Food photography, sometimes fondly called foodtography, has been a trend since digital cameras, smartphones, and social media sites became ordinary, everyday tools for most people. The interest grows stronger, especially with enthusiasts and experts alike becoming increasingly creative with the shots they take, which earn positive responses from their social media connections and followers. Food establishments are capitalizing on this trend, too, to boost their marketing. Campaigns such as encouraging customers to share their food photos through online contests bring more visibility and interest for the business.
You don’t have to be involved in the food biz or professional photography to be interested in taking tasty-looking, enticing food shots. If your lifestyle allows you to sample different types of food, or you have fellow foodies in your circle who would love to learn about menu items in the restaurants that you get to visit or the treats you whip up, taking good pictures is bound to be a responsibility, or for some people, a passionate hobby.
The following are some fundamental principles of good food photography that worked for me and have helped in taking great food photos for the eyes to feast on.
The 10 Best Food Photography Tips
1. Natural daylight offers the best lighting.
The natural blend of light and shadows tend to bring a nice depth to the image. Just avoid direct sunlight since it’s usually too bright. Instead, take pictures by the window where light is filtered a bit and it streams in from just one origin point.
2. Go with a neutral background.
You want the focus to be on the food and not its surroundings. However, if you’re taking photos in a crowded restaurant, you may download an app on your smartphone that will allow you to blur the background.
3. Always think about color contrast.
You want all the components of the photo to complement and compliment each other. Make sure that colors look accurate and “pop” because of each other.
4. Study some food styling basics.
Move dishes and items around to fill space or to create negative space. Think of the plate or the table as a landscape where some items add height, increase depth or highlight certain unique shapes.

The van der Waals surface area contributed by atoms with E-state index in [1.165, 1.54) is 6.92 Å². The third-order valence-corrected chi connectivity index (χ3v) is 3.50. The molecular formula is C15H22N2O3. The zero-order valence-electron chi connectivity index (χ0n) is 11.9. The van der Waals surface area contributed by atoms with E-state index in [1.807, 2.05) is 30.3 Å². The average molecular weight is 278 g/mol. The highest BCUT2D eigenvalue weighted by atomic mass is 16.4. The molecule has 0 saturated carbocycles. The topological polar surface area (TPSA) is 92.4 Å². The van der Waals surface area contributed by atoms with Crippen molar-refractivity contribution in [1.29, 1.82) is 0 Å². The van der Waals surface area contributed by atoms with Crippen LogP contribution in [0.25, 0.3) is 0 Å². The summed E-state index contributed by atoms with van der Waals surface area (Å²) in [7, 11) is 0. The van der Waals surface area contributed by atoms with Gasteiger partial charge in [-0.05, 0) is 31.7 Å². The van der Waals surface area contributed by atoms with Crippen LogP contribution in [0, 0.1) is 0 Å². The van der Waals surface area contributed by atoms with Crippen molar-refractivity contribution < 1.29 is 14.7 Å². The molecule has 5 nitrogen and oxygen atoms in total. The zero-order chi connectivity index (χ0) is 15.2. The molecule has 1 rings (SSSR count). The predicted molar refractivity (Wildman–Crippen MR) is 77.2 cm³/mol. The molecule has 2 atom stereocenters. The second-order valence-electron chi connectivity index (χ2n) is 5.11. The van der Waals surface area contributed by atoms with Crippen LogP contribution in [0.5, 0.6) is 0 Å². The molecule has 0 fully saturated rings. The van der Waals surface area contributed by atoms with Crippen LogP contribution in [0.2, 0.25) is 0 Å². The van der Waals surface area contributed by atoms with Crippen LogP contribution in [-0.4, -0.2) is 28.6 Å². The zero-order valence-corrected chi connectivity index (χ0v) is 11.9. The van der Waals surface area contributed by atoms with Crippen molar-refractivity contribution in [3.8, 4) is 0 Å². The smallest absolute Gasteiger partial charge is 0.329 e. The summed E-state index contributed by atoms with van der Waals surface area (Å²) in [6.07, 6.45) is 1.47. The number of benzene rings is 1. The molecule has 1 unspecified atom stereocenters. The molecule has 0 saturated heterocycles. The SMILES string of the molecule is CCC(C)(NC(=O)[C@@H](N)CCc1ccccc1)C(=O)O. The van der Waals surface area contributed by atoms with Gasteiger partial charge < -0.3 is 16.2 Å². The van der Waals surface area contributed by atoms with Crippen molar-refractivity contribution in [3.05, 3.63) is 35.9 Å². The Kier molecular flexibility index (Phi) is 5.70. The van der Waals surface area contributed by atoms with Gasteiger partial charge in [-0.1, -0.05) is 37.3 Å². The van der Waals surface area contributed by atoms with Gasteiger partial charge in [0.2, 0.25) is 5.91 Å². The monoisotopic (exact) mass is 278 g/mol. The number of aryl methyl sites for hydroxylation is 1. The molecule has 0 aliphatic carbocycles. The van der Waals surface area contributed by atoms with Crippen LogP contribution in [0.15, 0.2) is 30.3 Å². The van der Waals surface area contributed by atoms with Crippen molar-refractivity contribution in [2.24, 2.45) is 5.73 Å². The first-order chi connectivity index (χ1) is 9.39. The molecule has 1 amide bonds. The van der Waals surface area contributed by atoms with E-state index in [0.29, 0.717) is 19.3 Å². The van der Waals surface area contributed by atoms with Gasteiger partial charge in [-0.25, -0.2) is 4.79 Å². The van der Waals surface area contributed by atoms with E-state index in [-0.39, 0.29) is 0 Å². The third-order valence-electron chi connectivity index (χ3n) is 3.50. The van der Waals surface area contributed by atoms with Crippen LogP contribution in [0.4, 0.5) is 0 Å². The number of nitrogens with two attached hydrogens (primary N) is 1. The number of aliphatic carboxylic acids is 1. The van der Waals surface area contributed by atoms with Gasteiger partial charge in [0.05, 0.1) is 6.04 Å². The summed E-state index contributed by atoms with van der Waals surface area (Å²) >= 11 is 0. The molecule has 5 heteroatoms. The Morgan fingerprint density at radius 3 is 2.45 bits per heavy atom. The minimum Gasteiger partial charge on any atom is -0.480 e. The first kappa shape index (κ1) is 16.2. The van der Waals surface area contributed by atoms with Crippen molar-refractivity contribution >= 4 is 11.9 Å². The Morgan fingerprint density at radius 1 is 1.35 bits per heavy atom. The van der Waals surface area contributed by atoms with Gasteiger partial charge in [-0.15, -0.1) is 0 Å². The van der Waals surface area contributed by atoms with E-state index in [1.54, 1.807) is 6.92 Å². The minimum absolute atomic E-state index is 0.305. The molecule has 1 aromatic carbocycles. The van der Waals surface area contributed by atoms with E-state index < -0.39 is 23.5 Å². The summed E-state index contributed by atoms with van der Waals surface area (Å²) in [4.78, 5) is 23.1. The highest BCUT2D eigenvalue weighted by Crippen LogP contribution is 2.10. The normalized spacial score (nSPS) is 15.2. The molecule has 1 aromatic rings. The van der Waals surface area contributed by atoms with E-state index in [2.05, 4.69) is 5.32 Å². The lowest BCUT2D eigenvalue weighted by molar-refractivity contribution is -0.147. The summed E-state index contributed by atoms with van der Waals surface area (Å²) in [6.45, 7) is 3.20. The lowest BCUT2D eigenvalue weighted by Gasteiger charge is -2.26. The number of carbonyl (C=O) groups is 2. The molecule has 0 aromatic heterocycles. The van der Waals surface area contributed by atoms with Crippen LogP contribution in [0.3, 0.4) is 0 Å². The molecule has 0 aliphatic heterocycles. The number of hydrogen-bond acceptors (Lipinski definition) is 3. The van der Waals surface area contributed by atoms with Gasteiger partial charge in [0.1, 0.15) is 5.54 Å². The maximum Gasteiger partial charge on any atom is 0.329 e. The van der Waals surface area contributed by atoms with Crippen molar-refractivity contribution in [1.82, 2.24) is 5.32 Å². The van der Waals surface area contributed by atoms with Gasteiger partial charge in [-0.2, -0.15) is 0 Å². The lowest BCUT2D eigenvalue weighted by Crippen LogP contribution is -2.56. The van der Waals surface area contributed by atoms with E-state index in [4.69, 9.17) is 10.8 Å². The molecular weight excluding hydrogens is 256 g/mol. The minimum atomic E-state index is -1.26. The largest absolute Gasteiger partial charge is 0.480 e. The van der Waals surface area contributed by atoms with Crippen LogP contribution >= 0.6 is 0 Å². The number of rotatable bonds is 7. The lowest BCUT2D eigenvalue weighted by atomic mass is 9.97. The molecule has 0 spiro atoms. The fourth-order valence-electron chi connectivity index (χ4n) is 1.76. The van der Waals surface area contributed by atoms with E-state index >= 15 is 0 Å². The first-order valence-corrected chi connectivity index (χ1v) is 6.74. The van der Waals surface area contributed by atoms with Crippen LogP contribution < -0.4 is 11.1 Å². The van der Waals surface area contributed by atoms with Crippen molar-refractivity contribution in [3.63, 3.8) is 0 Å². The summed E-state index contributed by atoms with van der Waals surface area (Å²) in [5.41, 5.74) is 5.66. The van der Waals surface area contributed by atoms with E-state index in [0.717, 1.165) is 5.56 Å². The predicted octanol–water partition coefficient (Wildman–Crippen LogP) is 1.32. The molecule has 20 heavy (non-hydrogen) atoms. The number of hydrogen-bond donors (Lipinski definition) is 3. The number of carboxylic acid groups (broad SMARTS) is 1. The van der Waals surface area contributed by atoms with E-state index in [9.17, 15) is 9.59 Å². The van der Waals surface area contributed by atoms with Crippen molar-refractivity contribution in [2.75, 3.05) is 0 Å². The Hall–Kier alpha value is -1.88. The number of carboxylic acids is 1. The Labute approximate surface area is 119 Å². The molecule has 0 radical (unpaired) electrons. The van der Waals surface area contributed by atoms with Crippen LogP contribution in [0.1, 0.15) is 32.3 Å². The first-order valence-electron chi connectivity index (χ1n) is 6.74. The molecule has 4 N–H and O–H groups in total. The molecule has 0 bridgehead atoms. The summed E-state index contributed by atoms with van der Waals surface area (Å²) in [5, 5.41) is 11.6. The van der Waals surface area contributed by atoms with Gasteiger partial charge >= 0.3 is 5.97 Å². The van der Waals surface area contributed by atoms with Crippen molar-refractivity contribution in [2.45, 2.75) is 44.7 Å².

5. Look for the best angle for your subject.
For plated dishes, the best angle is from the top because it presents a full view of the subject (beverages, cakes, and other “tall” food items are a different thing). However, don’t shoot from directly above the subject. Instead, study which points capture the light better and emphasize the true colors of the food.
Don’t hesitate about continuously taking shots especially if you’re using a smartphone. With the multiple shots you take from different angles, you’re bound to find one that looks really yummy.
6. Leave some negative space for better composition.
Doing this will draw attention to the different shapes and lines of the subject. Also, you don’t always need to put the subject at the center of the frame. Experiment with placement of objects to see which best achieves the most pleasant-looking final image.
7. Try the “whole and portion” shot.
There’s something really appealing about shots that show a slice from a big cake, or a forkful of pasta hanging from the packed serving dish. Such images indicate that the food is ready for consumption, and stimulate the viewer’s desire to eat what’s pictured.
8. Incorporate a human element.
Include your arm or hand in the shot to show that food is not just for visual appreciation but for complete human satisfaction.
9. Create a story.
If you’re familiar with home staging, the principle of this tactic also works for food photography. Creating a scene can automatically make food more irresistible because it’s presented as an experience. For instance, imagine someone spending a relaxing afternoon – there’s a hardbound copy of a bestselling novel, a cup of tea and a delicious slice of pie. How could anybody not want that kind of day?
10. Embrace imperfections.
Spills, a crumpled napkin, lipstick on the coffee mug – all these add to the appeal of food photos.
If you want a few more tips check out this video by Sony:
When you take food photos, the main idea is to make the viewer feel like they are in front of the food and they can just gobble it up. If you’re able to make them feel that way, that’s a clear sign that your food photos truly look yummy.
Share your food photography tips and images in the comments below. Let's see if we can make each other hungry just looking at them!
Author bio – Barry Morgan
Barry Morgan is the creative force behind BM Photography, his passions are photography, food, and family, although not always in that order. He believes you should love what you do, to do exceptional work. Cooking was always a family affair in his home so naturally once his passion for photography took root he was drawn to food photography. BM Photography now works with hundreds of clients, turning their tasty dishes into mouthwatering visuals.